We were saddened to learn of the passing of Patty Duke, a well-known actress, television star, activist, and the younger person to ever win an Oscar. But important to her legacy is that she was one of the first people to talk openly about mental illness including her own struggle with depression after her diagnosis of bipolar disorder in the early 1980’s.
Patty Duke’s autobiography, Call Me Anna, was made into a TV movie in 1990. Her second book a Brilliant Madness: Living with Manic Depression Illness, was published in 1992.
In 2004, she sat down with ABC’s Hugh Downs for an personal discussion of life with mental illness. Visit MPR’s website to view the video at http://blogs.mprnews.org/newscut/2016/03/patty-dukes-legacy-a-willingness-to-talk-about-mental-health/
On October 13, Westminster Counseling Center sponsored the Westminster Town Hall Forum featuring Patrick Kennedy, former Rhode Island Congressman and mental health champion. Speaking to a full house, Kennedy spoke to his own personal struggles with mental health and addiction, how policy work is still needed to ensure that mental health coverage is a right given to everyone, and how system change is still needed to guarantee everyone has access to mental health services.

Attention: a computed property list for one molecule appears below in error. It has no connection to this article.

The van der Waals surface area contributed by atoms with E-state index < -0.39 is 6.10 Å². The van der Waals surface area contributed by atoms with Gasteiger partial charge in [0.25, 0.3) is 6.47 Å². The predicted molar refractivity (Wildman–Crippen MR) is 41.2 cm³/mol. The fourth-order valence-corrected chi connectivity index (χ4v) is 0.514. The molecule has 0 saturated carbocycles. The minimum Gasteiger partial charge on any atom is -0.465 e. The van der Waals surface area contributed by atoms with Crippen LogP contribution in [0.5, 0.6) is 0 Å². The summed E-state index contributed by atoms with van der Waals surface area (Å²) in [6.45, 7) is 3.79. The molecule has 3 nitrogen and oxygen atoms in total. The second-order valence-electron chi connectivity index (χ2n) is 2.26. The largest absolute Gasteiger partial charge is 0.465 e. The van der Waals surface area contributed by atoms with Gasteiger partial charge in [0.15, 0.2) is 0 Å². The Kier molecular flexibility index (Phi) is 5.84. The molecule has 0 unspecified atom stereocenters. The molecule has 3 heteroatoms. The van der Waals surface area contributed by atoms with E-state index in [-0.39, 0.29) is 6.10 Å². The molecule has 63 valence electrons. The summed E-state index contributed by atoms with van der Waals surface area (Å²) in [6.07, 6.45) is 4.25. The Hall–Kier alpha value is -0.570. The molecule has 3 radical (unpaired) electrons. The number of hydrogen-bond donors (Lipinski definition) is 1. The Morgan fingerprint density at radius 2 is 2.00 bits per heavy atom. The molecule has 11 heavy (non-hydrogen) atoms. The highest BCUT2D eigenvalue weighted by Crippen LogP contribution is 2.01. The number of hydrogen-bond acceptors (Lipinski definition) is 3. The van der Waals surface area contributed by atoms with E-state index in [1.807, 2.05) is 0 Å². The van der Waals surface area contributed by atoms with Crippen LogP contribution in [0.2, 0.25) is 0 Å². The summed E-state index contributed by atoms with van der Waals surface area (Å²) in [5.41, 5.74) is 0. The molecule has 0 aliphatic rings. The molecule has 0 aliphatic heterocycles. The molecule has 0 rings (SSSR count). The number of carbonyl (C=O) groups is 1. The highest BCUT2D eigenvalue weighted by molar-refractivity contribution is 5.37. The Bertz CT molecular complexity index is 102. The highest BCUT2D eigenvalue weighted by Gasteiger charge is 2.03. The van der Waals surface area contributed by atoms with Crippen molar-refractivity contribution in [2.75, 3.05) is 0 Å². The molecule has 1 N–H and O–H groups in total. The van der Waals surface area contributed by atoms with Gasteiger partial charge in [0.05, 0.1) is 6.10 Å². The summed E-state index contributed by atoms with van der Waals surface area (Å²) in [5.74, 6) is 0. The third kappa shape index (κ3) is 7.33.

While serving in Congress, Kennedy authored dozens of bills aimed at increasing the understanding and treatment of neurological and psychiatric disorders. In particular, he was the lead sponsor of the Mental Health Parity and Addiction Equity Act of 2008, along with Minnesota Congressman Jim Ramstad, which provided access to mental health treatment for tens of millions of Americans previously denied care. He is co-founder of One Mind for Research, a national coalition seeking new treatments for brain illness and injury, and founder of the Kennedy Forum on Community Mental Health, committed to increasing the availability and quality of care.
His latest book, A Common Struggle: A Personal Journey Through the Past and Future of Mental Illness and Addiction, weaves together Kennedy's private and professional narratives, echoing Kennedy's philosophy that for him, the personal is political and the political personal. Focusing on the years from his 'coming out' about suffering from bipolar disorder and addiction to the present day, the book examines Kennedy's journey toward recovery and reflects on Americans' propensity to treat mental illnesses as "family secrets."
Beyond his own story, though, Kennedy creates a roadmap for equality in the mental health community, and outlines a bold plan for the future of mental health policy. Written with award-winning healthcare journalist and best-selling author Stephen Fried, A Common Struggle is both a cry for empathy and a call to action.
Click here to hear the broadcast.